People seem to love celebrities. Even cryptocurrency hackers have a thing for famous individuals as recently witnessed in a case of one hacker utilizing an image of famed pop singer Taylor Swift to hide malicious code.

Taylor Swift Is Hiding a Botnet

Taylor Swift is widely renowned for her capabilities as a musician, actress and marketer. Now, it appears she was unknowingly part of a cryptocurrency botnet that sought to hide crypto malware on infected computers. The botnet is known as MyKingz, which according to various cybersecurity firms, also goes by the names of Dark Cloud and Hexmen.

The botnet has been around since roughly 2017 and is basically another tool being utilized in crypto jacking schemes, which remain popular amongst cyberthieves and hackers. Crypto jacking is a process in which a malicious individual gains control of a user’s computer or mobile device without their knowledge or consent. From there, they can use the person’s electricity to mine cryptocurrencies, raking in a huge profit while the device owner gets nothing minus large energy bills that arrive in the mail each month.

It’s an ugly sight, and it’s terribly unfair. Nevertheless, the process seems to be gaining serious traction in the crypto industry, and MyKingz is just the latest tool to make it happen. The botnet seeks to infect Windows systems and deploys mining malware that allows hackers to rake in digital profits through the energy utilized by one’s device.

So, where does the image of the recently labeled “artist of the decade” come into play? It’s all part of the hackers’ latest excursions into the world of steganography, which is the process of hiding malicious files within real ones. The image of Swift is just a simple JPEG image that likely wouldn’t do much harm on its own. The hacker, however, is using it to hide a hazardous EXE, which inherently tricks security software into thinking all is well with a device.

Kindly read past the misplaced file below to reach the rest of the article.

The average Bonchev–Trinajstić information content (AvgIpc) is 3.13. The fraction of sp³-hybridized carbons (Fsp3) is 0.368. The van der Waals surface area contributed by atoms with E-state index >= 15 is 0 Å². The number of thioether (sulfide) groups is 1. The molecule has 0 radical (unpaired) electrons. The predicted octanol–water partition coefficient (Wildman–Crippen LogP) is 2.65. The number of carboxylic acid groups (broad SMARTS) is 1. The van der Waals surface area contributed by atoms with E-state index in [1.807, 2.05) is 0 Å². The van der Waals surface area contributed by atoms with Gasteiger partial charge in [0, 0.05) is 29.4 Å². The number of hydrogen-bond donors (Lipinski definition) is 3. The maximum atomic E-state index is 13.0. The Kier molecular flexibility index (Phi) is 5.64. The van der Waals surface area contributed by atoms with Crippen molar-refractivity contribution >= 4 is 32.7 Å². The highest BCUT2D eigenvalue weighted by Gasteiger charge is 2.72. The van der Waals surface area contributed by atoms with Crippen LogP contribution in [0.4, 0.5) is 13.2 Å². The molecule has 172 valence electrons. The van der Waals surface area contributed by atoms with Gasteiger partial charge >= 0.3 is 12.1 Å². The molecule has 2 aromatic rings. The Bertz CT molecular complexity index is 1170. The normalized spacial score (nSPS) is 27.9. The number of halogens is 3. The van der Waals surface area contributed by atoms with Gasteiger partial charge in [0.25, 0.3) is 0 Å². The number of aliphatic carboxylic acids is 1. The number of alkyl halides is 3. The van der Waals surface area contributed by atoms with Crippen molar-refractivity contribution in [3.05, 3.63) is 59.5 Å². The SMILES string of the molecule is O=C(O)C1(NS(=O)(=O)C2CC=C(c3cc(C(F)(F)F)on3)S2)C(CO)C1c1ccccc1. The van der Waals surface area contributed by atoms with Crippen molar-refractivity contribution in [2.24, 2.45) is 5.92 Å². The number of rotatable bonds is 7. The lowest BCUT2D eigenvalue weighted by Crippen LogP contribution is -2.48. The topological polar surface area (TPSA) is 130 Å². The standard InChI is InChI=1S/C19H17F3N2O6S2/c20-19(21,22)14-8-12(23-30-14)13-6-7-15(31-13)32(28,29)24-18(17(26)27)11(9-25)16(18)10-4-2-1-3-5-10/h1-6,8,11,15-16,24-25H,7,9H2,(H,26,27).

Granted a computer doesn’t pick up on the malicious presence or attack code, antivirus systems are virtually incapacitated, and the malware is designed to mine crypto remains on one’s device for as long as the hacker deems necessary.

Cases Like These Are Running Rampant

Thieves have a very bad habit of using celebrity images to get their fingers on cryptocurrency they didn’t earn. Late last year, Twitter scammers created a phony profile of Tesla and SpaceX executive Elon Musk to convince people to send in BTC funds to wallets the hackers ultimately controlled. Twitter ultimately took no blame for the incident, instead saying the activity was the result of a “third-party app.”

Cybersecurity researchers warned social media users to keep their eyes out for misspellings and grammar mistakes along with doctored images, as these were usually tell-tale signs that a scam was brewing.

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